Omron also recognizes that the food and beverage industry continues to undergo significant changes that will be drivers for additional retrofits, upgrades and expansions for on-line quality verification. Increased security demands and the need for additional tamper-proof packaging will increase demand for both vision and smart sensors. Government regulations and disease control require additional tracking and tracing solutions that also increase demand for vision and smart sensors.
Rockwell Automation's FactoryTalk is a suite of plant-wide information software built upon its Logix control platform. The company recently introduced PhaseManager, an ISA S-88 batch configuration tool designed to ease configuration and improve productivity and quality. PhaseManager embeds an ISA S88-compliant phase state model into Rockwell Automation Logix controllers, which adds more standards-based functionality at the factory floor controller, providing tools to implement a more modular software design.
"Although major food companies like Procter & Gamble and Nestlé have user requirement specifications that include ISA S-88 requirements," says Paul Moylan, director of food industry marketing at Rockwell Automation, "the key to adoption by most of the major food industry equipment builders is for technology suppliers to provide tools like PhaseManager and our object-based PowerProgramming that make it easy for them to learn and apply these modular software design concepts to their machine controls."
According to John Kowal, director of marketing for ELAU, "There's an important distinction between control-based PLC architecture and what our customers are designing their packaging machines around: an automation platform with the inherent ability to run predominantly modular object-oriented control applications, to handle files the way a computer does, to synchronize upwards of 50 servos on a single processor, and allow MES applications easy access to data without systems integrators spending time searching for bits in registers."
GE Fanuc's PACSystems RX7i, like the other modern process control systems, has a single control engine and universal programming. GE Fanuc also has an aggressive plan to enhance its PAC controller technology utilizing domain expertise in batch control, process historian design, robotics and motion, and embedded controls. However, there are also smaller companies that have developed built-to-purpose software using standard industrial PLCs. For example, Global Automation Partner's DLCBatch is a software package that provides full batch execution and multi-recipe campaign management within the PLC controller.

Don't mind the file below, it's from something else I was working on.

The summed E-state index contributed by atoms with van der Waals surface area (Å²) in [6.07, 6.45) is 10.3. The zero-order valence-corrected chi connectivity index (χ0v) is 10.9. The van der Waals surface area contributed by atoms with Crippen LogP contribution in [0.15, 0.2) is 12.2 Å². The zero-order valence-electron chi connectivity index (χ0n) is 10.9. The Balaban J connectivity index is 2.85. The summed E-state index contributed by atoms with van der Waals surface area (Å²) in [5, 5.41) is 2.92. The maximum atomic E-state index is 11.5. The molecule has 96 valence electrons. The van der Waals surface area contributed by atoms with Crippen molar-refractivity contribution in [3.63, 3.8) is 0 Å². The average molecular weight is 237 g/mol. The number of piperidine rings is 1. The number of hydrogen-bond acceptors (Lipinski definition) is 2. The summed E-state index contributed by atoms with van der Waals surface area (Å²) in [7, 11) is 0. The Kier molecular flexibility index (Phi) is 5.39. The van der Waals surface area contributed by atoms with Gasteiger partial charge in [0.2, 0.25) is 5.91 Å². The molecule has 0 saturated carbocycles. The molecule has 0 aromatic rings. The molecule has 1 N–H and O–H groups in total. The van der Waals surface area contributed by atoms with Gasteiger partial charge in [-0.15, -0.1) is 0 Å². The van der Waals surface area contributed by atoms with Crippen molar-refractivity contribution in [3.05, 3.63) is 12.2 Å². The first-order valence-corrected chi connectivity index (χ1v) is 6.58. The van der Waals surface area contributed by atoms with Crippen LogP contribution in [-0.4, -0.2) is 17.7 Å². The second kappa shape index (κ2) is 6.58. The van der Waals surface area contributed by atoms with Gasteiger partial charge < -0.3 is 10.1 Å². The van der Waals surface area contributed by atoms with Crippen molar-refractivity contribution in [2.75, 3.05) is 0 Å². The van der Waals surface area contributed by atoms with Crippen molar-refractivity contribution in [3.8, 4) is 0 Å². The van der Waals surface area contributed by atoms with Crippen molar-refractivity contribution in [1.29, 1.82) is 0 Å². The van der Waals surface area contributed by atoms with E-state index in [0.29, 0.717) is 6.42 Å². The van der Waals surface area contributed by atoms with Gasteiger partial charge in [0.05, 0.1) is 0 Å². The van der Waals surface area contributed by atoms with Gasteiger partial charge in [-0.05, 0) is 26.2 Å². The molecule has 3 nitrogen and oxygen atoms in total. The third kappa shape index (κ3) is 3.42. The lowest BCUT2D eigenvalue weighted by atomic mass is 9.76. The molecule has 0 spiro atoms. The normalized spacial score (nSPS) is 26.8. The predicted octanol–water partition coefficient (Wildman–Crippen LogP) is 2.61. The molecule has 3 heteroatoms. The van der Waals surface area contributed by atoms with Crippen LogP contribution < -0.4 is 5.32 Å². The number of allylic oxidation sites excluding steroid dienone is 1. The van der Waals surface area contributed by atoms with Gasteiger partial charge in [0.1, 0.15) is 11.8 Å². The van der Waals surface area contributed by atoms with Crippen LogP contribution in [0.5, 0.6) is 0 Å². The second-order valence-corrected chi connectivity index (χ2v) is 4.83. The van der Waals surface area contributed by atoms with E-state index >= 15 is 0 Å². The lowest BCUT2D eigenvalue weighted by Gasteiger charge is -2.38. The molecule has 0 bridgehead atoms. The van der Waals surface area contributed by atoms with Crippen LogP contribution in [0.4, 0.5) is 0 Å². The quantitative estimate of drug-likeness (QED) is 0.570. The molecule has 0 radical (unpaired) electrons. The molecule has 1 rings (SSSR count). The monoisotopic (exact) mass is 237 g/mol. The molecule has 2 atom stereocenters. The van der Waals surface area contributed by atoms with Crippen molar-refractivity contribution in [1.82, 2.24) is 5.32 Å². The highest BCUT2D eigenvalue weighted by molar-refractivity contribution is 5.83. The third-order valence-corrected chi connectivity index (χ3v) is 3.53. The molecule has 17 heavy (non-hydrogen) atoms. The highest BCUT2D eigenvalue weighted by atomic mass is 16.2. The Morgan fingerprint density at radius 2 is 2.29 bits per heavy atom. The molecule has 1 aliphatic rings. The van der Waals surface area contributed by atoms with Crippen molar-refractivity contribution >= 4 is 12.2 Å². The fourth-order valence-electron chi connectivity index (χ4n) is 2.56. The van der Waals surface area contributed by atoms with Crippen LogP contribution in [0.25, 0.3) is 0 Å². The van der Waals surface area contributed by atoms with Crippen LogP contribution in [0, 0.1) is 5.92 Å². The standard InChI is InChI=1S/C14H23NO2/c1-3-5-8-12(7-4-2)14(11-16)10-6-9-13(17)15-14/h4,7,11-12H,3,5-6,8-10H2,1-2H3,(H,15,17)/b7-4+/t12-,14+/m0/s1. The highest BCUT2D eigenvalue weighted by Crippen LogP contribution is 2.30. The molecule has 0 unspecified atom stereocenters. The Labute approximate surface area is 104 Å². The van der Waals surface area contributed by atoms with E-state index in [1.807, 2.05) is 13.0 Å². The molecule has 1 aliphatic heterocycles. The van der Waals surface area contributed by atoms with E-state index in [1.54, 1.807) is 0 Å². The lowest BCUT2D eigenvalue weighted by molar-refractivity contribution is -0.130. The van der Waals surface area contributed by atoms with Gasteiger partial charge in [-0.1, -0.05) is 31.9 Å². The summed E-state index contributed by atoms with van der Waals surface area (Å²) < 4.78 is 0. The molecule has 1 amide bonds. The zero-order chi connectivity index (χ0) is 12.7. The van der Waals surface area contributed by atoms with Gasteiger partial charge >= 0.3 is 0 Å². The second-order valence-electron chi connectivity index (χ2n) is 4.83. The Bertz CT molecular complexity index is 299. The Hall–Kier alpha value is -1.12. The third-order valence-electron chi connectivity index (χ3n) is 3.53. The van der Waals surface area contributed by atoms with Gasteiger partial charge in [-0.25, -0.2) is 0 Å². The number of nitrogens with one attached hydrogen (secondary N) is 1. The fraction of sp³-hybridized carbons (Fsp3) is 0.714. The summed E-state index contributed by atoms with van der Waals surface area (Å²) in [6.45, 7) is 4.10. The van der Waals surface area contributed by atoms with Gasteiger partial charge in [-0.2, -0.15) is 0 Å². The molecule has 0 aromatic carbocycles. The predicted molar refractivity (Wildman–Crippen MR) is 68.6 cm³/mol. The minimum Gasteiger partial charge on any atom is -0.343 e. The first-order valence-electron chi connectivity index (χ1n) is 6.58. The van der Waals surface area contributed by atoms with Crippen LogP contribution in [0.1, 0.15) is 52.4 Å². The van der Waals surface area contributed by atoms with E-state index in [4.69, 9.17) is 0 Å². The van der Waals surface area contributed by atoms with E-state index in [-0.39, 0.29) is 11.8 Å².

Food manufacturers have begun to base their future plant level controller selections on factors such as adherence to open industry standards, multi-control discipline functionality, technical feasibility, cost effectiveness, ease of integration and maintainability. The increasing use of robotics has brought embedded controllers with standard communications interfaces to the food industry. In fact, Schneider Electric offers a java-based embedded controller with web services that can seamlessly serve up the data to any web based interface or application, making information available to anyone. Both its process equipment and packaging machinery OEMs utilize the technology, which also simplifies OEM remote diagnostics. More importantly, embedded controllers and built-to-purpose systems with smaller footprints and industrial-strength operating systems will gradually change the architecture, merging robust hardware with open control.
The next automation waveAdding all these factors, and including modular architecture that mirrors applications, and the increasing role of software in automation solutions, leads to an emerging role for "open PLCs" or programmable automation controllers (PACs). PACs will not replace or supersede the traditional PLC, but will play a major role in plant and factory automation today and in the future. What is an open PLC or PAC? Some consider it a traditional PLC with open architecture software, standard languages such as IEC 61131-3, standard communications protocols, open APIs and tool sets to use them. Others include Slot PLCs, which are traditional PLCs in a PC compatible form and integrated into the PC environment. Some include PC-based controls integrated into the PC environment.
Factory floor controllers are becoming the vehicle to open up proprietary process control and application engineering technologies to users and integrators. This is especially true for machine builders and OEMs where smaller and smarter products will be required as machines and equipment become smaller and more distributed. And software modularity will be the next wave in industrial automation. Software modularity begets mechanical modularity, which makes machines more flexible and customizable from standard building blocks.
Many food manufacturers are unaware of these developing automation technologies, international standards and best practices. Margin erosion and consolidation have resulted in reduced available capital and limited technical resources for many food companies. As a result, processors are focused on short-term automation solutions. However, those who succeed will seek out and apply technology for strategic advantage.
For more information:
Mike Krampe, Siemens Energy & Automation Inc., 770-751-4957
Elli Holman, GE Fanuc, 508-698-7456
John Kowal, Elau, 847-490-4270
Renee Brandt, Wonderware, email@example.com 949-727-3200
Paul Moylan, Rockwell Automation, 919-980-9340, firstname.lastname@example.org
Michael Putnam, MARKEM, 800-356-2375
Jen Pulins, Omron, 847- 843-7900 ext. 257
Bob Groff, Global Automation Partners, 908-534-0373
Brian Owens, Schneider Electric, 919-855-1141